Salmond alienates with his Irish claim

With his delusional statements (claiming a link between the Irish freedom struggle and the campaign for Scottish independence, your report, 14 January), First Minister Alex Salmond in one fell swoop managed to severely embarrass his Irish hosts, alienate the rest of the UK, make us in Scotland a laughing stock and probably has lost the high ground in the independence debate. No international statesmen he.

Roger Peart


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If Alex Salmond wants another parallel to ponder, what would he do if Orkney or Shetland, or both, were to follow Ulster’s example and decline to abide by an independence “Yes” vote in the event that their own population were to return a majority “No” vote. Historically they probably have at least as much justification, if not more, and, geographically and politically, there being no physical connection to the mainland, it would be easier to manage.

Peter Kent

Meikle Wartle


Alex Salmond has been much criticised for comparing the coalition’s attempts to start discussions about Scottish independence to military interventions in Ireland.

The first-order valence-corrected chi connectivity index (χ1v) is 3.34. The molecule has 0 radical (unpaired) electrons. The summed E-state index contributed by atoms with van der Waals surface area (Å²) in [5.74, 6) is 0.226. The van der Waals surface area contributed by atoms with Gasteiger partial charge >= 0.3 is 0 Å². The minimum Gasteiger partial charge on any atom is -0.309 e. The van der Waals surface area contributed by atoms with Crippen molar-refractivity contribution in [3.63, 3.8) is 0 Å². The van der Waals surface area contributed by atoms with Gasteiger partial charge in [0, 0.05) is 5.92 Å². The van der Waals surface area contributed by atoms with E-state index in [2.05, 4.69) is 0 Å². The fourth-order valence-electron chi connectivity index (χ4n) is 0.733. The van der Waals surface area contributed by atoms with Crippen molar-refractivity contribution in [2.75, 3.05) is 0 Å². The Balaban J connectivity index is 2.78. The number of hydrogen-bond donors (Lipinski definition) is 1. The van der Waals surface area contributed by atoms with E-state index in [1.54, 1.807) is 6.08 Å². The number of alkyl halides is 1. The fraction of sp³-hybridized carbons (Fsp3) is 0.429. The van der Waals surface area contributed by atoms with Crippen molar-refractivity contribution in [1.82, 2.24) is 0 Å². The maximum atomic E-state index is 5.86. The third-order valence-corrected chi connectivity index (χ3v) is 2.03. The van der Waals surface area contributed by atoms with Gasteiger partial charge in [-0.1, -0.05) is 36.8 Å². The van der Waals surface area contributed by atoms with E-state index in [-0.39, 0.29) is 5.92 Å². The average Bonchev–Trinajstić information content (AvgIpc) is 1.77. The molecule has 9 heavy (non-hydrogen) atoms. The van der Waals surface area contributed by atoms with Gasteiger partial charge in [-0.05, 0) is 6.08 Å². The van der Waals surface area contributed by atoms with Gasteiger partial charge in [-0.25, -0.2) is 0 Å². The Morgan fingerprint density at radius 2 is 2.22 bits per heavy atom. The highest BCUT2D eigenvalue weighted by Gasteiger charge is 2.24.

Yet the two independence movements do have similarities – in particular the radically diverse nature of the populations of Ireland and Scotland.

In 1922, the Ulster Protestants were allowed to remain in Britain, but would the proto-Saxon populations of south and east Scotland be allowed to remain with England?

Or would the Celts of the west and industrial Scotland allow the proto-Vikings of Orkney and Shetland to opt for union with Scandinavia – and take their oil with them?

The First Minister is justified in drawing such parallels, which raise issues as important as our new currency or whether the Airdrie Savings Bank might set our interest rates.

(Dr) John Cameron

Howard Place

St Andrews

So THE Conservative peer Lord David Trimble accuses Alex Salmond of grandstanding on stilts (your report, 14 January).

Is that the same David Trimble who, not so long ago, was grandstanding with a sash at Drumcree, to ensure he got the leadership of the Ulster Unionist Party?

With opponents like that, Salmond should have no worries about the referendum.

Dennis Canavan



The labels “Briton” and “Scot” were originally coined by the Latins for respectively the Welsh and Irish, and those people do persist in the Cymric and Gaelic speaking, to what should be the embarrassment and discomfort of the English.

The Ulster Scot is, of course, no less a phoney than the Englishman who pontificates on being a true Brit, when typically he is nothing other than an Anglo Saxon with all the bad traits of his German and Teutonic predecessors.

The English have a bad history in these islands with a few, however, having the good grace to acknowledge the fact and would let us and what remains of their empire in these islands go.

Suas Leis a’ Ghaidhlig.

David McPhillips

Broomfield Crescent